OTTAWA: Canadian incomes grew at a real rate of 10.8 per cent between 2005 and 2015, modest gains that economists say were held back by the financial crisis, recession and more recent collapse in oil prices.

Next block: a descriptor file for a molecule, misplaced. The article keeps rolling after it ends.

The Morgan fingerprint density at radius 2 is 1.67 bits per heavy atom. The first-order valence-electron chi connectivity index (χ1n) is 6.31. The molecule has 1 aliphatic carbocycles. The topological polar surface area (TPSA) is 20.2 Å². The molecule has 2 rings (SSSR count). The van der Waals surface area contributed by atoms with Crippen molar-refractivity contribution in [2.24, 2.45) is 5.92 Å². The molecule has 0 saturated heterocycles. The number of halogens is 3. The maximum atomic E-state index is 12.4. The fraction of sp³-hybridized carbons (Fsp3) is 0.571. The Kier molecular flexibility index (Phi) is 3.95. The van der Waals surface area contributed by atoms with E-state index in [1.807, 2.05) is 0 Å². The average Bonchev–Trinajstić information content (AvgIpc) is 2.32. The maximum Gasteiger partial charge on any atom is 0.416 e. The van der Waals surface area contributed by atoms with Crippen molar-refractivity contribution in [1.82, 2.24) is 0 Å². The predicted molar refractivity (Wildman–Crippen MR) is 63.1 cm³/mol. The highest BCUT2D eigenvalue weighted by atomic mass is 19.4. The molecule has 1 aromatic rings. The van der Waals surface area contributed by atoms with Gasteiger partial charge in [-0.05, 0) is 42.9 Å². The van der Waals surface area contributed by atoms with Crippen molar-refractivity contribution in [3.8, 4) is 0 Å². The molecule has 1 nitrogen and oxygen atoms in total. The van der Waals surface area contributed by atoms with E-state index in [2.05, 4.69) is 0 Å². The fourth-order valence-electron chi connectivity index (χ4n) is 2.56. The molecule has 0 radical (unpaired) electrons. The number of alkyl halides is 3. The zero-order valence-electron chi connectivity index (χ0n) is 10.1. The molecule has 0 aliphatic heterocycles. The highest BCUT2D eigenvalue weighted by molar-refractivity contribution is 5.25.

According to a Statistics Canada release based on census data, the Canadian median household income increased from the inflation-adjusted equivalent of $63,457 in 2005 to $70,336 in 2015. That’s real wage growth of a little more than one per cent per year. “That’s not a booming pace of income growth,” said Craig Alexander, senior vice president and chief economist at the Conference Board of Canada. The 2008 financial crisis and subsequent recession were mostly to blame, Alexander said. “If we hadn’t had the recession, family income would be up significantly more.” Then, in 2014, the price of oil dropped dramatically, causing serious damage to the Canadian economy overall and Alberta in particular. Statistics Canada points out these income figures only capture the beginning of that economic shock. The devastation of the country’s manufacturing sector over the decade — during which employment in the sector dropped 22 per cent — also appears to have weighed significantly on wages.